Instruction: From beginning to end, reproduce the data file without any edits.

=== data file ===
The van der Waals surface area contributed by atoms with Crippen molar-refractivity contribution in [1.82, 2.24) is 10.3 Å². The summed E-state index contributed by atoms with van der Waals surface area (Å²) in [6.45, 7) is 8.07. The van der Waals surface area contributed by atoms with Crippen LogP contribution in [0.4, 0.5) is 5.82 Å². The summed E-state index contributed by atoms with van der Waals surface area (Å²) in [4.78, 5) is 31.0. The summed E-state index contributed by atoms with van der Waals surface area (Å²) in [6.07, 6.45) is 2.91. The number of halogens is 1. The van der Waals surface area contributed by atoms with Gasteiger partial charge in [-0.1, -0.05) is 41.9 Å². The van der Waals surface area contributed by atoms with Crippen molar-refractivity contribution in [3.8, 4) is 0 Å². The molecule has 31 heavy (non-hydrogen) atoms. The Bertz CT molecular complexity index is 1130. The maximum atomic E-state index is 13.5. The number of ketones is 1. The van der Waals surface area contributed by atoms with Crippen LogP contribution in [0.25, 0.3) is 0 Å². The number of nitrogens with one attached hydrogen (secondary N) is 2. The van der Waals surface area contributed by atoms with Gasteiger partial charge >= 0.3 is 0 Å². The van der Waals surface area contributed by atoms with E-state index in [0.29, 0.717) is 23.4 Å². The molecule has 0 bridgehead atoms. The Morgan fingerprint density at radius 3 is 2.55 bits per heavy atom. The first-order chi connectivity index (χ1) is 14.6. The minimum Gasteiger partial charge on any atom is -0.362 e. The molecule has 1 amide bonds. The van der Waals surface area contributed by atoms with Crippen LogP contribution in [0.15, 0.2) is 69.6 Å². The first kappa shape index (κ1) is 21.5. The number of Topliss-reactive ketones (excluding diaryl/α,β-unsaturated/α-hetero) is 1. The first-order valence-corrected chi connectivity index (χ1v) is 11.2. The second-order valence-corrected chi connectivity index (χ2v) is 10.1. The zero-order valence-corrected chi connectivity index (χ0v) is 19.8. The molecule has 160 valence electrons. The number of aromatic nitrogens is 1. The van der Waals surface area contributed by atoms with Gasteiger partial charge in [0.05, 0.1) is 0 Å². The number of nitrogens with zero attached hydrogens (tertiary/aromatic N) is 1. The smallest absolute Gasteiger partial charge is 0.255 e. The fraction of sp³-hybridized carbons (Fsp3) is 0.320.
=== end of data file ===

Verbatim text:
The van der Waals surface area contributed by atoms with Crippen molar-refractivity contribution in [1.82, 2.24) is 10.3 Å². The summed E-state index contributed by atoms with van der Waals surface area (Å²) in [6.45, 7) is 8.07. The van der Waals surface area contributed by atoms with Crippen LogP contribution in [0.4, 0.5) is 5.82 Å². The summed E-state index contributed by atoms with van der Waals surface area (Å²) in [4.78, 5) is 31.0. The summed E-state index contributed by atoms with van der Waals surface area (Å²) in [6.07, 6.45) is 2.91. The number of halogens is 1. The van der Waals surface area contributed by atoms with Gasteiger partial charge in [-0.1, -0.05) is 41.9 Å². The van der Waals surface area contributed by atoms with Crippen molar-refractivity contribution in [3.8, 4) is 0 Å². The molecule has 31 heavy (non-hydrogen) atoms. The Bertz CT molecular complexity index is 1130. The maximum atomic E-state index is 13.5. The number of ketones is 1. The van der Waals surface area contributed by atoms with Crippen LogP contribution in [0.25, 0.3) is 0 Å². The number of nitrogens with one attached hydrogen (secondary N) is 2. The van der Waals surface area contributed by atoms with Gasteiger partial charge >= 0.3 is 0 Å². The van der Waals surface area contributed by atoms with E-state index in [0.29, 0.717) is 23.4 Å². The molecule has 0 bridgehead atoms. The Morgan fingerprint density at radius 3 is 2.55 bits per heavy atom. The first-order chi connectivity index (χ1) is 14.6. The minimum Gasteiger partial charge on any atom is -0.362 e. The molecule has 1 amide bonds. The van der Waals surface area contributed by atoms with Crippen LogP contribution in [0.15, 0.2) is 69.6 Å². The first kappa shape index (κ1) is 21.5. The number of Topliss-reactive ketones (excluding diaryl/α,β-unsaturated/α-hetero) is 1. The first-order valence-corrected chi connectivity index (χ1v) is 11.2. The second-order valence-corrected chi connectivity index (χ2v) is 10.1. The zero-order valence-corrected chi connectivity index (χ0v) is 19.8. The molecule has 160 valence electrons. The number of aromatic nitrogens is 1. The van der Waals surface area contributed by atoms with Gasteiger partial charge in [0.05, 0.1) is 0 Å². The number of nitrogens with zero attached hydrogens (tertiary/aromatic N) is 1. The smallest absolute Gasteiger partial charge is 0.255 e. The fraction of sp³-hybridized carbons (Fsp3) is 0.320.